Theresa May is facing a frenetic 48 hours of Brexit diplomacy as she tries to secure Cabinet unit ahead of crunch talks with European Council president Donald Tusk and a keynote address on the UK's future relationship with the EU.
The Prime Minister gathered her top ministerial team today (March 1) to discuss the contents of a major speech she will give tomorrow to detail the "end state" withdrawal deal Britain wants to hammer out with Brussels.
The Cabinet session will be followed by a Downing Street meeting with Tusk after tensions with the EU flared up again.
The face-to-face talks come in the wake of May's firm rejection of parts of a draft legal text from the European Commission regarding the post-Brexit status of Northern Ireland, which she said would "threaten the constitutional integrity of the UK" by creating a border down the Irish Sea.
With a three week countdown to a key EU summit where the remaining 27 members will decide their Brexit stance, the Prime Minister faced a battle on two fronts as pro-Europe Tories launched stinging criticisms of her strategy.
Tory infighting broke to the fore again as former prime minister Sir John Major's call for MPs to have a free vote on the final Brexit deal, with the option of putting it to the public in a second referendum, drew a strong attack from ex-party leader Lord Michael Howard.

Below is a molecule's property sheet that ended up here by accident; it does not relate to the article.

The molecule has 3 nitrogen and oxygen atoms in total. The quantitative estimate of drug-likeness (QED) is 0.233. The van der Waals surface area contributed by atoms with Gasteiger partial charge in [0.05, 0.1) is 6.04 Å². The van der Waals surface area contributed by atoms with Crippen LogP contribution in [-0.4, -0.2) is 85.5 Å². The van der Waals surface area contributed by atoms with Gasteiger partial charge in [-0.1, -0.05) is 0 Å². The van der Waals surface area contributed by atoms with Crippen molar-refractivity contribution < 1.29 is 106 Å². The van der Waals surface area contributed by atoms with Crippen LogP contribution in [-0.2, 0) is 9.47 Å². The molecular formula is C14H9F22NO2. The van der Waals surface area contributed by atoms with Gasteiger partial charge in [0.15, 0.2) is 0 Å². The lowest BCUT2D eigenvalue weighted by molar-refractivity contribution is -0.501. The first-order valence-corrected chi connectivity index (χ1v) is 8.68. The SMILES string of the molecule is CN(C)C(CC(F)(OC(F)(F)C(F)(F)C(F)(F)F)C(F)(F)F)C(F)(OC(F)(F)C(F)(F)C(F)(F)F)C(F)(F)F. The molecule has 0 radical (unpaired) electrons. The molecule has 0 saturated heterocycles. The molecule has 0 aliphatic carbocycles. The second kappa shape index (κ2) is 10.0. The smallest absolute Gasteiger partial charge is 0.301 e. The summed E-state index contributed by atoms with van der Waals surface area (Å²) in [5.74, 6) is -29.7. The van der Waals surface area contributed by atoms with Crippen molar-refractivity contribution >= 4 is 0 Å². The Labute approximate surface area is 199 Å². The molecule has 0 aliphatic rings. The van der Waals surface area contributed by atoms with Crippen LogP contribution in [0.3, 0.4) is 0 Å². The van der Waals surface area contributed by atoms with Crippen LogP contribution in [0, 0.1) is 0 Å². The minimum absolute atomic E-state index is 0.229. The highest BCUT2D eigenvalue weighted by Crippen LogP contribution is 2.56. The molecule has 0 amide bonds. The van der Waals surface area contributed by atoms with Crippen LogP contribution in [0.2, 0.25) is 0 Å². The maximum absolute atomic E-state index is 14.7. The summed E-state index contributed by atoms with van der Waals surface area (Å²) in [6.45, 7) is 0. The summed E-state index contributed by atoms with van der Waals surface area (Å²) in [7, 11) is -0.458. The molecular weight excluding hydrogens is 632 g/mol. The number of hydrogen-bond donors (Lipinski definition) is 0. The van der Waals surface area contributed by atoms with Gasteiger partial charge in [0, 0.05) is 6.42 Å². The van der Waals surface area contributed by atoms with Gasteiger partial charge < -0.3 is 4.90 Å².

Howard, who led the Tories from 2003 to 2005, compared the remarks to when Major faced Tory Eurosceptic rebellions in the 1990s, telling the BBC: "He certainly wasn't very keen on free votes at that time. No question about that."
He added that the Government's position of "ambitious managed divergence" with the EU, which was agreed at a special meeting of the Brexit "war cabinet" sub-committee last week, was the best way forward.
The draft EU text put into legal terms the deal reached by the Prime Minister and European Commission president Jean-Claude Juncker last December.
On the key issue of Northern Ireland, it spells out how the principle of "regulatory alignment" would be implemented if the UK fails to find technological or diplomatic solutions to keep the border with the Irish Republic open.
If such solutions are not found, the draft text states, "the territory of Northern Ireland, excluding the territorial waters of the United Kingdom...shall be considered to be part of the customs territory of the Union."